Nora Nadjarian

April 24, 2020 
Nora Nadjarian represents Cyprus in the Hay Festival Europa28 project, bringing women writers, artists, scientists and entrepreneurs – one from each of the EU member countries, plus the UK – together to deliver their visions for the future. An anthology of their work, Europa28: Writing by Women on the Future of Europe (Comma Press) is out now. Join contributors to the project at the first event digital Hay Festival online this May (hayfestival.org/wales) and in Rijeka, Croatia later in the year (hayfestival.org/europa28).

The first hummingbird lived in Europe over 30 million years ago. Its colors were bright and bold, magnificent and stirring. When the hummingbird hovered above a flower with that spectacular blur of wings, its heartbeat was unbelievable.

This is a beginning.


The woman pulls aside the bed covers and touches her belly. She’s getting heavier around the waist but her husband still looks at her with desire, she thinks. After a long day’s work, as he lies in bed exhausted, he sometimes strokes her absent-mindedly while thinking about his next paycheck, about the bills or rent. He doesn’t tell her about their troubles.

Every now and then, at night, he feels the urge to enter his pregnant wife. He is careful not to press her belly too hard, not to break anything. His wife is filling up with strange liquids, with milk, with fat. And things can break, he has heard. Even water.

Lately, she reminds him of a woman in an old black and white photograph he once found tucked inside the last page of his father’s passport, a few days after he’d died. A large, wide-hipped woman lying on a bed of crumpled sheets, smiling. Her long hair covered her full breasts. Part of the bedsheet covered her sex. He remembers the desire he’d felt looking at his father’s mistress, mixed with the pain of losing him. The woman had been part of his father’s secret past. After looking at it for a long time, he had destroyed the photograph and handed the passport to his grieving mother.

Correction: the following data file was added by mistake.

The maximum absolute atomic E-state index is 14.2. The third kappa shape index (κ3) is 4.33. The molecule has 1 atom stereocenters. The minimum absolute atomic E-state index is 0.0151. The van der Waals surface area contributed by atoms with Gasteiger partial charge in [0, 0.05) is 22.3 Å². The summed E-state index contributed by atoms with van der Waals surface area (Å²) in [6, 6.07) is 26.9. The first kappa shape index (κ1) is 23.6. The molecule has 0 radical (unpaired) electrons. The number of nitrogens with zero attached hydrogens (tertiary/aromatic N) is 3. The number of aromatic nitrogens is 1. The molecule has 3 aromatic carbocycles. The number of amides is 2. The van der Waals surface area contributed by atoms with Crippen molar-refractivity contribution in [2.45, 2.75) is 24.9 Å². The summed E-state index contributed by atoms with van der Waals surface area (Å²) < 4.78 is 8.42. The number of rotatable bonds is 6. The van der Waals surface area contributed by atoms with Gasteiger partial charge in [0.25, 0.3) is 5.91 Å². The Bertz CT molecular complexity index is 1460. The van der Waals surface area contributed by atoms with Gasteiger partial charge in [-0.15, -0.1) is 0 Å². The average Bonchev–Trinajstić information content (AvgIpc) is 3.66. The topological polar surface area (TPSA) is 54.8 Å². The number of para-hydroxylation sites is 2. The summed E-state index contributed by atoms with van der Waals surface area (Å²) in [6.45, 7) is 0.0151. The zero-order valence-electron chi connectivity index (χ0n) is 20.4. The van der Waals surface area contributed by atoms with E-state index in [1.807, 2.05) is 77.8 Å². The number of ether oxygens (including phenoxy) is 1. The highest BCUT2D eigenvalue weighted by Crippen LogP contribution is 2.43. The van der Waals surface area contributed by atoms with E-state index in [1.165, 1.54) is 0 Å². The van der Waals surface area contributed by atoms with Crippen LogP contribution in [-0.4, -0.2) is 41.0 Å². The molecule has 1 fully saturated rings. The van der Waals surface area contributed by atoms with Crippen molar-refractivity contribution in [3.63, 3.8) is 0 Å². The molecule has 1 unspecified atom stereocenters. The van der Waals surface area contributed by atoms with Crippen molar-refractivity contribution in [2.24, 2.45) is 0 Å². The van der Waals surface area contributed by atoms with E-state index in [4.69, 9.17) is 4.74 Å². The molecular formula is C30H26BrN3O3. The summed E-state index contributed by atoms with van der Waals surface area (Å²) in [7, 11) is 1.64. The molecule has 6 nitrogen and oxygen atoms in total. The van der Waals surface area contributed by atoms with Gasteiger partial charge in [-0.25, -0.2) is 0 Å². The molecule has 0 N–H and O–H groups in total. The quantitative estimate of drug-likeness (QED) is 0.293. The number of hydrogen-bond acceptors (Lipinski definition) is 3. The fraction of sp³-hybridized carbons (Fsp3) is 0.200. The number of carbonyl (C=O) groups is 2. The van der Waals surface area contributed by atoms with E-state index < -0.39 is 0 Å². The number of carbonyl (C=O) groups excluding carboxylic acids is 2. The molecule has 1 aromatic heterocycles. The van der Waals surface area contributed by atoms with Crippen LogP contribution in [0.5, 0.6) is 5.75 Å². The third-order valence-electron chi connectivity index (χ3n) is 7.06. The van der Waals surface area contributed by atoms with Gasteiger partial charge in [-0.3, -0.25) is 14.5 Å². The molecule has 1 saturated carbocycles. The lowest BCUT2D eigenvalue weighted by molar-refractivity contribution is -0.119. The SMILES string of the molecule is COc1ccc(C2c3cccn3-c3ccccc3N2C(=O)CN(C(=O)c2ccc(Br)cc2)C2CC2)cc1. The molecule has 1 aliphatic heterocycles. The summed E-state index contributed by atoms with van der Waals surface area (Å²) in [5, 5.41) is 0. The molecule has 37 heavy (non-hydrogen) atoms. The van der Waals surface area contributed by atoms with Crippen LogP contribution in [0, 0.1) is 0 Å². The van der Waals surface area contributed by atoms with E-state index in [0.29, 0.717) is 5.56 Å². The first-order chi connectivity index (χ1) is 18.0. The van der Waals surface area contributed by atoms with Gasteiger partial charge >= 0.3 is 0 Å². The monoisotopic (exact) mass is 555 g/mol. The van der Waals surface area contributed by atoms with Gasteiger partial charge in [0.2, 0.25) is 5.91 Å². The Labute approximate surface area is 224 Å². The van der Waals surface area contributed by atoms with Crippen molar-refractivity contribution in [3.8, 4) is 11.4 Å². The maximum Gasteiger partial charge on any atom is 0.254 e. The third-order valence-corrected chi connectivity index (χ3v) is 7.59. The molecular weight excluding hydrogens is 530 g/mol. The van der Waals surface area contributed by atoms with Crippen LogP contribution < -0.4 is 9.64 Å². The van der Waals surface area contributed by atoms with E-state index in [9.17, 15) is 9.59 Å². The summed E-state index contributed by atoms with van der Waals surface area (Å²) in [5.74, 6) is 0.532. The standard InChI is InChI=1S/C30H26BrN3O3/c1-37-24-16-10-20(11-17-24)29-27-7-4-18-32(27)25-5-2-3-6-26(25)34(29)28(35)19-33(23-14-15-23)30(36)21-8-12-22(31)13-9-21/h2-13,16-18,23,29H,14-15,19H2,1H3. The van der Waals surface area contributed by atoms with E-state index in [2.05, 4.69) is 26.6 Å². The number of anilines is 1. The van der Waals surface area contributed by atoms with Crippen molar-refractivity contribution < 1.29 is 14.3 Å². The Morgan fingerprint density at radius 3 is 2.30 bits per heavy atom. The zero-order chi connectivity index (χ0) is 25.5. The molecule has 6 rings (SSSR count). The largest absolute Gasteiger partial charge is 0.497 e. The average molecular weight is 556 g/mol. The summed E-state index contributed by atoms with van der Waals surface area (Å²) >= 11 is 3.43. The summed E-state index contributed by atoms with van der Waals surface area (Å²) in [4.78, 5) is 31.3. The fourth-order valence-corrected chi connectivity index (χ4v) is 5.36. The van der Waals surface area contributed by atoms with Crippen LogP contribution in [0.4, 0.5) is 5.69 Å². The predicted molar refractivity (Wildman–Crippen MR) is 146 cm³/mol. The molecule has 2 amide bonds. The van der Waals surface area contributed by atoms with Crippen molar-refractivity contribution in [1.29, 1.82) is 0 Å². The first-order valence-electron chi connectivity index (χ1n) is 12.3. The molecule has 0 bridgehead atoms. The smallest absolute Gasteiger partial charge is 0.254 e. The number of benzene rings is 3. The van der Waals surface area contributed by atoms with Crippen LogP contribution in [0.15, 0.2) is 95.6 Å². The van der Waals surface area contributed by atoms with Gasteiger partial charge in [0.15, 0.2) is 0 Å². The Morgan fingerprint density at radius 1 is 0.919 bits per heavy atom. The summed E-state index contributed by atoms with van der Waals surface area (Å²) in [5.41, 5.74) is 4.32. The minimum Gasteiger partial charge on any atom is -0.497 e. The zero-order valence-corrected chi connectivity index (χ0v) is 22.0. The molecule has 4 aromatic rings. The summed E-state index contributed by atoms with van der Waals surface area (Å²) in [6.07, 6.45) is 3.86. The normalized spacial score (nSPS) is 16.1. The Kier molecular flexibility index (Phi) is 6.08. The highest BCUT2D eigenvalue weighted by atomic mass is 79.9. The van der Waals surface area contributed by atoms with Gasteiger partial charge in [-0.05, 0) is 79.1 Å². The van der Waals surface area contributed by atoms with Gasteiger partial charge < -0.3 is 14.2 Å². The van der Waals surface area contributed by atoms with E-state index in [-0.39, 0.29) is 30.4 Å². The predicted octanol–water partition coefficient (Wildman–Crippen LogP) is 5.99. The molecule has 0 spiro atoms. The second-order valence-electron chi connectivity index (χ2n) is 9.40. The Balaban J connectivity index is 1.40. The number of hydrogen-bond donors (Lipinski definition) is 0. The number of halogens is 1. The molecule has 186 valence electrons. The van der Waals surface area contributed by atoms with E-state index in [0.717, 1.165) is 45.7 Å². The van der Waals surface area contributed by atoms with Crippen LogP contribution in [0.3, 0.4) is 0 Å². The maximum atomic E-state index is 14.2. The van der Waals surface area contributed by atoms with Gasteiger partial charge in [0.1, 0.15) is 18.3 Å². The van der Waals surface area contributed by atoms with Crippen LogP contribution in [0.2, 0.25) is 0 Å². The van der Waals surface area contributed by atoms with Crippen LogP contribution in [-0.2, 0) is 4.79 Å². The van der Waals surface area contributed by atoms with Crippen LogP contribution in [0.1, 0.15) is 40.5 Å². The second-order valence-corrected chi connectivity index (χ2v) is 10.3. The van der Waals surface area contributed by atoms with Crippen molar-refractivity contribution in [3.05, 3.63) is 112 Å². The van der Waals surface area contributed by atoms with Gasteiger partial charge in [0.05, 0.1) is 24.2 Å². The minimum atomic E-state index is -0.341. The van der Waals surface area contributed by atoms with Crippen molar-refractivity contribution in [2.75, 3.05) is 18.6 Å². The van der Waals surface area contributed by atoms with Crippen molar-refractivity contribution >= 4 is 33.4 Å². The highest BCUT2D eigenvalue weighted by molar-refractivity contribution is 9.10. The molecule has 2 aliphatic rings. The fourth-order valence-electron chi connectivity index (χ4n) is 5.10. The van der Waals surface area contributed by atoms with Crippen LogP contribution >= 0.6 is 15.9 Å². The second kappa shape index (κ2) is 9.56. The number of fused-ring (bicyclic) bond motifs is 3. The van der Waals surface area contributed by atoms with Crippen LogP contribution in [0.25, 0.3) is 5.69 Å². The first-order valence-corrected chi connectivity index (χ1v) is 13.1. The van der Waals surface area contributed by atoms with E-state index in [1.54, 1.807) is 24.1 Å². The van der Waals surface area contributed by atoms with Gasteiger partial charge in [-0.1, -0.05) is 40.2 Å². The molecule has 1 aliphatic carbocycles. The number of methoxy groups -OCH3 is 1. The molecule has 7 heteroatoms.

When they first arrived here, he and his wife had a short conversation about smiling.

“Should we smile at our neighbors?”

“I think we should. We don’t speak the same language.”

“But is it necessary to smile?”


“And if you feel like crying?”

“Hide your tears.”

Babies are born crying, bawling for whatever it is they seem to have lost, whatever it is they seem to have found—yet the whole world welcomes them with a smile. This was not the case with the son of the immigrants. He came into the world prematurely, without so much as a whimper. With a pink face and a shock of black hair, he looked wisely, defiantly, at his first surroundings, his first, blurred, world—but did not cry.


There are three loud knocks on the door in the middle of the night and the old man wakes up with a start and thinks it’s the police. That is the first thing that comes to mind. He can hardly see a thing. This is ridiculous, he thinks. What’s going on? He turns on the bedside lamp. It’s 2 a.m. He drags himself out of bed, puts on his slippers and squints all the way to the front door, which he has locked from the inside. He unlocks the door and finds that funny-looking boy from next door standing before him on the porch—the boy with the imp-like body and the face of a wise man.